Public frustration with long-standing economic mismanagement has reached a tipping point in Lebanon as bank heists are not only becoming common but also doable amongst Lebanese people.

On September 17, 28-year-old Sali Hafiz barged into a bank with her nephew's toy pistol and demanded her savings from the branch employees. 

In what appeared to be a real bank heist, the stationed bankers were quick to give in, releasing $13,000 from Hafiz's savings account. Hafiz had lost access to her own savings because the Lebanese government had put a withdrawal limit for each bank account as a measure to fix its ailing economy. Hafiz could only withdraw $200 a month, which was not enough for her sister's cancer treatment. 

The mock robbery was yet another strong indicator of Lebanon's public desperation caused by years of economic turmoil, which has prompted a series of bank heists conducted by individual depositors seeking the release of their own funds. 

A so-called "man-made" economic collapse beginning in 2019 has now thrown over 80 percent of the population in Lebanon into poverty, causing a series of desperate responses. The country is suffering from a shortage of medicines, food and long power outages, in addition to a number of other consequences of grave government mismanagement. While some have likened the situation to a "ponzi scheme", and others called it a "failing state", the reality of the situation is that it has essentially fractured life and the livelihoods of the entire population. 

To highlight, after an IMF visit to Lebanon ending on September 21, mission leader Ernesto Rigo says, “GDP has contracted by over 40 percent since 2018, inflation remains in triple digits, FX reserves are declining, and the parallel exchange rate has reached 38,000 LBP per USD. Amidst collapsing revenues and drastically suppressed spending, public sector institutions are failing, and basic services to the population have been drastically cut. Unemployment and poverty are at historically high rates.”

He adds that while the government making some progress on economic reforms suggested earlier this year, they are too far behind.

A key reason this is affecting the population in its entirety is that commercial banks across the country have frozen account holders' savings and have greatly restricted access to current funds. While the people have made multiple attempts to protest the government's inadequacies and call for reform, it has always been responded to with state violence.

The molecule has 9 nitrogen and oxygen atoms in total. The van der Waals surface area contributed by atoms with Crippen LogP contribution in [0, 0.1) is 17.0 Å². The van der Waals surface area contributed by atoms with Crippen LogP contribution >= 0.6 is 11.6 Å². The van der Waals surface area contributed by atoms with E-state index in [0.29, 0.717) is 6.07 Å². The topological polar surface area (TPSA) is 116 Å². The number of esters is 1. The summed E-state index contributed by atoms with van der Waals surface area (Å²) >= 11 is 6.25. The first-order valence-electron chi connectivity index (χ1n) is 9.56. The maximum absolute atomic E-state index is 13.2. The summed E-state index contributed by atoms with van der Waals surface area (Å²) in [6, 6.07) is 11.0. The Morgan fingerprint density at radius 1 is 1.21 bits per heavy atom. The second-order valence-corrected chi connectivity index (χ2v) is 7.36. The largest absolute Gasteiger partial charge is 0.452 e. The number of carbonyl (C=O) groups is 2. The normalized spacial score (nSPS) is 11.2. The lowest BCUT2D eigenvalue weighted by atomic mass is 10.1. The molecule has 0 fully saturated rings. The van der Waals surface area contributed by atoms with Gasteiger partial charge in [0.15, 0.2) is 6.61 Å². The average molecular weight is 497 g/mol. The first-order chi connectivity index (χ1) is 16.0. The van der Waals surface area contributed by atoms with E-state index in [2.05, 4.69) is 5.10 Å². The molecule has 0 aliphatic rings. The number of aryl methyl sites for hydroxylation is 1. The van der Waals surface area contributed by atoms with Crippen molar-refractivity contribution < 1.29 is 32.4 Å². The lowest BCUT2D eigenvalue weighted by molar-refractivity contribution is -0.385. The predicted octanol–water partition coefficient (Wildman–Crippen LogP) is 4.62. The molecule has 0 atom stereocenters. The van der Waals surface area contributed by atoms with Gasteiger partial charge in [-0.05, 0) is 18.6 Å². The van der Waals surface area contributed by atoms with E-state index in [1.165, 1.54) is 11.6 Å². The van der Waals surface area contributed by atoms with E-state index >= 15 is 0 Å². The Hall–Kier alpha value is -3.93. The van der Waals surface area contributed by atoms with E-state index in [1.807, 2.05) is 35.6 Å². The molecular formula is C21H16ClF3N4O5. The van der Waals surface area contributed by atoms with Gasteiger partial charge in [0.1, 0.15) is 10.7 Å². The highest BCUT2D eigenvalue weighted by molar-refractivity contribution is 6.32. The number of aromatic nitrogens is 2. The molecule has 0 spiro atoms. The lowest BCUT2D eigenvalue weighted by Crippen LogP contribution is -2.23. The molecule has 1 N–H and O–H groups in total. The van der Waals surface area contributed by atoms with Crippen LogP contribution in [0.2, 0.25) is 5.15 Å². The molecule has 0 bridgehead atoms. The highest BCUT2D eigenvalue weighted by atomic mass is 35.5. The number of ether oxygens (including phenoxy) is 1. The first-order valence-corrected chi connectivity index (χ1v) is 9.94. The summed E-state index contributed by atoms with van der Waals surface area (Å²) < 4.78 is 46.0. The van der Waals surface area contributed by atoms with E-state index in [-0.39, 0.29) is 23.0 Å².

In response to this three-year-long nightmare, today, people are turning to never-before-seen tactics to meet basic needs.

Bank heists

The cases of bank heists similar to Sali Hafiz's are rising in the capital city: a father storming the central bank demanding access to his funds to pay for treatment for his sick son. After Sali’s incident, another five attempted heists took place across the country. While some arrests were made, the majority of the charges have been dropped. Many were released after protesters demanded their release. As a number of these incidents were live-streamed, Lebanese people quickly supported them because there was no other recourse. 

In response, banks observed a shutdown for nearly a week and threatened indefinite closure in response to “risks” to employees as a result of these "populist" attempts. They have since issued a statement citing they will reopen after “consideration of the current difficult security conditions and the need to maintain the safety of customers and employees alike in the absence of adequate protection by the state".

Tripoli shores 

Some in the country have even fewer options causing an increase in precarious migration attempts this year. Heart-wrenching reports throughout the weekend confirmed that up to 94 people drowned off the coast of Tartus in Syria after leaving Tripoli in Northern Lebanon. The boat was transporting up to 150 Lebanese and Palestinian individuals and families, including elderly and children. It is still unclear how the boat sank, and rescue operations from Lebanese NGOs managed to save some of the passengers.

A report explains “the number of people who left or tried to leave Lebanon by sea nearly doubled between 2020 and 2021, the UN refugee agency said earlier this month. The figure rose again by more than 70 percent in 2022.”

This follows a similarly devastating incident past April resulting in seven confirmed deaths and a long list of people still unaccounted for. 

While the population mourned this horrible loss of life, the Lebanese government’s rhetoric on the issue thus far has been, for the lack of a better term, entirely under the domain of "victim blaming". 

There is a clear consensus, both locally and internationally, that the situation in Lebanon is increasingly dire. However, on a local level, there has not been a genuine modicum of effort towards restoring the dignity and civil and economic rights of citizens or residents. 

Internationally, global aid funds are reluctant to work with a state that shows no effort in rooting out corruption and corrupt governance models. While things may remain at a standstill at this level, the lived reality of anyone living in Lebanon worsens. This is not only unsustainable and is ensuring abject state failure, but clearly, certain brackets of the population will turn to dangerous methods to ensure their security as human beings sooner than others. Dangerous popular responses to this impossible situation will continue to appear, and other than continuing to place pressure on the government and international bodies alike, it is critical to organise around these responses and provide support. 

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Source: TRT World